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Flash Is Searchable

By - June 30, 2008

This is a Big Deal. Now, I want to know: how will Flash files be ranked? Any ideas? Adobe is a major competitor to Microsoft in this front. How will Microsoft make Silverlight searchable? And will Google index all both equally? (My take: Oh yes it will. If it does not, that spells trouble in any congressional hearing…)

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7 thoughts on “Flash Is Searchable

  1. Andyed says:

    Thx for the link to the adobe docs!

    Silverlight has been searchable from day 1, by using a machine readable xml file for it’s UI.

    Alas, neither flash nor SL will help the engines understand the real presentation level segmentation of content.

    The big question is which format will support standard deep internal linking? That’s where Flash really fails the web.

  2. Ryan Stewart says:

    @Andyed, we’ve got deep linking in Flash – http://labs.adobe.com/wiki/index.php/Flex_3:Feature_Introductions:_Deep_Linking

    Developers have full control over the URL and what specific urls will display. It’s not perfect, and not widely used, but hopefully after today it will get more attention from people building Flash apps.

    =Ryan
    rstewart@adobe.com

  3. Adam Flater says:

    @Andyed, not only that, but Adobe has a great open source community around it including the SWFAddress project (http://www.asual.com/swfaddress/), an abstraction of the deep linking problem. The open source community effort for Flash and Flex is rising quickly to be comparable with the Java / C++ world.
    This is where Silverlight is failing the web. (At least for the time being)

  4. Two real sad aspects to all of this is that it took this long for this to happen.

    And that MSN is not included – (competition among Flash and Silverlight LOL:) – also ASK is an important player.

    Why was Google and Yahoo not motivated enough to pursue this aggressively years ago?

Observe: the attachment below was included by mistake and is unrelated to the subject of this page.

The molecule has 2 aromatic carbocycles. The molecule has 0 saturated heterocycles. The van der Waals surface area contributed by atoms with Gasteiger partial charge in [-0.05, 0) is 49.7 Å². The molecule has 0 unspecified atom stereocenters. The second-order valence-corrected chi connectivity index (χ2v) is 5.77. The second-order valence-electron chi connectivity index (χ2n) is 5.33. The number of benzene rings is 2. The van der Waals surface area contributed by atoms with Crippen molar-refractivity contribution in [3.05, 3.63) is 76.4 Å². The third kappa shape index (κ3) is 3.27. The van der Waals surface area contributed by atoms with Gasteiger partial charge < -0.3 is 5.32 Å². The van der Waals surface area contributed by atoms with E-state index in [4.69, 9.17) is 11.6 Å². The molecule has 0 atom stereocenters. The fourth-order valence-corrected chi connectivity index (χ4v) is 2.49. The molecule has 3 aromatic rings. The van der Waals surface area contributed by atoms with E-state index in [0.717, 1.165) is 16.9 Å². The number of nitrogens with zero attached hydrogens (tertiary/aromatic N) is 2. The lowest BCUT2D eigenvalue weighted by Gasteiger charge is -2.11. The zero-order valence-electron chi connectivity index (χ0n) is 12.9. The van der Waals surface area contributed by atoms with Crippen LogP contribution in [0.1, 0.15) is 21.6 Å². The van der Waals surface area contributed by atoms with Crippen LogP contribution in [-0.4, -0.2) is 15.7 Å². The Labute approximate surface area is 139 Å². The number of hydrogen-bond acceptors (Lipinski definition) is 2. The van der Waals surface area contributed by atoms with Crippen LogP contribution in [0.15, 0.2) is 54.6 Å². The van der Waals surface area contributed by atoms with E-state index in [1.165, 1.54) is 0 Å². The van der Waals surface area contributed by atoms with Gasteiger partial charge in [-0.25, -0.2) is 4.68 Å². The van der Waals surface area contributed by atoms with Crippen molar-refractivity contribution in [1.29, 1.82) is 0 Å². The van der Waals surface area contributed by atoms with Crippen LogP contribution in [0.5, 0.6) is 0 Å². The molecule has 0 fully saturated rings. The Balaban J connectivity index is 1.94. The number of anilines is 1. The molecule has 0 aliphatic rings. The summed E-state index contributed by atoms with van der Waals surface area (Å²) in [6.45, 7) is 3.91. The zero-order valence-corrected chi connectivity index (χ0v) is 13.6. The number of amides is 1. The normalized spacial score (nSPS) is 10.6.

Out of desperation, Webmasters began using the NOEmbed or NOScript or Alt tags to get their content ranked.

    Some even took it to the extreme of using Hidden Text.

    While Google bragged about penalizing, they did not care to understand how having to constantly choose between Aesthetics and Sizzle in design sometimes conflicted with the design limitations of powerful SEO

  5. nmw says:

    No search engine will understand graphic files in our lifetime. Following a link that has no meaning attached to it is meaningless — and if the meaning is transmitted via a graphic file, then that means it is meaningless (to the search engine).

    Luckily, there are other avenues to transport meaning to search engines — and it will probably always remain the case that the domain name is the most meaningful element and the starting point of any search event (e.g. typing in or clicking “live.com”, “movies.com”, etc. — BTW: see also http://www.paidcontent.org/entry/419-comcast-owned-fandango-buys-moviescom-from-disney ).

  6. ShaneeK says:

    I noticed today that a Flash intro on one of my sites was indexed and thought that was weird… Then, I saw this “Aha!”

    Thanks for this post.

    I *do* think that the search engines will continue to evolve and *will* get better at understanding graphic files. Look at how far they’ve come…

  7. I’m very happy because now we can build flash sites without worry.